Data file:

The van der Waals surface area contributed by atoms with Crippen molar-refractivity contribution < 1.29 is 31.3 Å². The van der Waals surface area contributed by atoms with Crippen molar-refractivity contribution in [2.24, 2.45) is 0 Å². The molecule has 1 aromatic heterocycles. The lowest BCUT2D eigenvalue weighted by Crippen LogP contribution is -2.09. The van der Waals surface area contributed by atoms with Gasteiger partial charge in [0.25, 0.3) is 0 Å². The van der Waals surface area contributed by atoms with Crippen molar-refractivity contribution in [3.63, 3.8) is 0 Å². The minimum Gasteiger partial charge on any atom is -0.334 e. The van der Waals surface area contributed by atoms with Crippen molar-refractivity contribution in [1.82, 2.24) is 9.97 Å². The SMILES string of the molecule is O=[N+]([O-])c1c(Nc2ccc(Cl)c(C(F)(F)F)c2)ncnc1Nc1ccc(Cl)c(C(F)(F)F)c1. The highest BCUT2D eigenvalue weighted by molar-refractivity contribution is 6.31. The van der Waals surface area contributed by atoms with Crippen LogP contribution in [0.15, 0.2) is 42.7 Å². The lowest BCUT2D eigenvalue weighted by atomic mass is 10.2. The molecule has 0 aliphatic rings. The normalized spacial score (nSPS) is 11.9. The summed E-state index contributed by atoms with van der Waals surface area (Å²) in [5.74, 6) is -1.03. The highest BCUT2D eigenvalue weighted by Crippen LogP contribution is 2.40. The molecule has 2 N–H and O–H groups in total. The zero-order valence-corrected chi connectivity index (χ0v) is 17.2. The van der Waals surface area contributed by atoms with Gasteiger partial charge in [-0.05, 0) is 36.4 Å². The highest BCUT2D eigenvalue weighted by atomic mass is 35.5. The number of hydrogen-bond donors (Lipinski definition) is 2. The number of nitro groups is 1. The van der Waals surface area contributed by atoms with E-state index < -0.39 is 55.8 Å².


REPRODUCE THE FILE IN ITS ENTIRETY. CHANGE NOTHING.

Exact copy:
The van der Waals surface area contributed by atoms with Crippen molar-refractivity contribution < 1.29 is 31.3 Å². The van der Waals surface area contributed by atoms with Crippen molar-refractivity contribution in [2.24, 2.45) is 0 Å². The molecule has 1 aromatic heterocycles. The lowest BCUT2D eigenvalue weighted by Crippen LogP contribution is -2.09. The van der Waals surface area contributed by atoms with Gasteiger partial charge in [0.25, 0.3) is 0 Å². The van der Waals surface area contributed by atoms with Crippen molar-refractivity contribution in [3.63, 3.8) is 0 Å². The minimum Gasteiger partial charge on any atom is -0.334 e. The van der Waals surface area contributed by atoms with Crippen molar-refractivity contribution in [1.82, 2.24) is 9.97 Å². The SMILES string of the molecule is O=[N+]([O-])c1c(Nc2ccc(Cl)c(C(F)(F)F)c2)ncnc1Nc1ccc(Cl)c(C(F)(F)F)c1. The highest BCUT2D eigenvalue weighted by molar-refractivity contribution is 6.31. The van der Waals surface area contributed by atoms with Crippen LogP contribution in [0.15, 0.2) is 42.7 Å². The lowest BCUT2D eigenvalue weighted by atomic mass is 10.2. The molecule has 0 aliphatic rings. The normalized spacial score (nSPS) is 11.9. The summed E-state index contributed by atoms with van der Waals surface area (Å²) in [5.74, 6) is -1.03. The highest BCUT2D eigenvalue weighted by Crippen LogP contribution is 2.40. The molecule has 2 N–H and O–H groups in total. The zero-order valence-corrected chi connectivity index (χ0v) is 17.2. The van der Waals surface area contributed by atoms with Gasteiger partial charge in [-0.05, 0) is 36.4 Å². The highest BCUT2D eigenvalue weighted by atomic mass is 35.5. The number of hydrogen-bond donors (Lipinski definition) is 2. The number of nitro groups is 1. The van der Waals surface area contributed by atoms with E-state index < -0.39 is 55.8 Å².